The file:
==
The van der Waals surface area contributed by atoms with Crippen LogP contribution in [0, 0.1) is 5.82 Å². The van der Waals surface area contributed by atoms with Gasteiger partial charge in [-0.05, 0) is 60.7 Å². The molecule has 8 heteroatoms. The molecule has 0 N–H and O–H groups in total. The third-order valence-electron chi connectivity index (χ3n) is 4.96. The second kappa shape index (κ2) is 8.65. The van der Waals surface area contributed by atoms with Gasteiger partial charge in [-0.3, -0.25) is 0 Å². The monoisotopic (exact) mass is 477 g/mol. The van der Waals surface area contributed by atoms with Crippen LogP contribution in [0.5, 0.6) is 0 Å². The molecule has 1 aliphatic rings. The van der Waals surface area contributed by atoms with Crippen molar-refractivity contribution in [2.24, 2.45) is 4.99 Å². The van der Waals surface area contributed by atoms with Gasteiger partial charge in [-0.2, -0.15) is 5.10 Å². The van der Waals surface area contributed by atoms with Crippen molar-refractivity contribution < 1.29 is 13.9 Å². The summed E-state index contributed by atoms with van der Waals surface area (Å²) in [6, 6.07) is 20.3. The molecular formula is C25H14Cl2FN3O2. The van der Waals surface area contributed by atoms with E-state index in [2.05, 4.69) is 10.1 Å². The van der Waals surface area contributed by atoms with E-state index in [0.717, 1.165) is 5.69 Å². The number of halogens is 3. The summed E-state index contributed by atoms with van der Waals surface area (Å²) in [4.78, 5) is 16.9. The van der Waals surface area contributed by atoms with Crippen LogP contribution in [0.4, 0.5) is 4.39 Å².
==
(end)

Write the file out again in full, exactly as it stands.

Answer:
The van der Waals surface area contributed by atoms with Crippen LogP contribution in [0, 0.1) is 5.82 Å². The van der Waals surface area contributed by atoms with Gasteiger partial charge in [-0.05, 0) is 60.7 Å². The molecule has 8 heteroatoms. The molecule has 0 N–H and O–H groups in total. The third-order valence-electron chi connectivity index (χ3n) is 4.96. The second kappa shape index (κ2) is 8.65. The van der Waals surface area contributed by atoms with Gasteiger partial charge in [-0.3, -0.25) is 0 Å². The monoisotopic (exact) mass is 477 g/mol. The van der Waals surface area contributed by atoms with Crippen LogP contribution in [0.5, 0.6) is 0 Å². The molecule has 1 aliphatic rings. The van der Waals surface area contributed by atoms with Crippen molar-refractivity contribution in [2.24, 2.45) is 4.99 Å². The van der Waals surface area contributed by atoms with Gasteiger partial charge in [-0.2, -0.15) is 5.10 Å². The van der Waals surface area contributed by atoms with Crippen molar-refractivity contribution < 1.29 is 13.9 Å². The summed E-state index contributed by atoms with van der Waals surface area (Å²) in [6, 6.07) is 20.3. The molecular formula is C25H14Cl2FN3O2. The van der Waals surface area contributed by atoms with E-state index in [2.05, 4.69) is 10.1 Å². The van der Waals surface area contributed by atoms with E-state index in [0.717, 1.165) is 5.69 Å². The number of halogens is 3. The summed E-state index contributed by atoms with van der Waals surface area (Å²) in [4.78, 5) is 16.9. The van der Waals surface area contributed by atoms with Crippen LogP contribution in [0.4, 0.5) is 4.39 Å².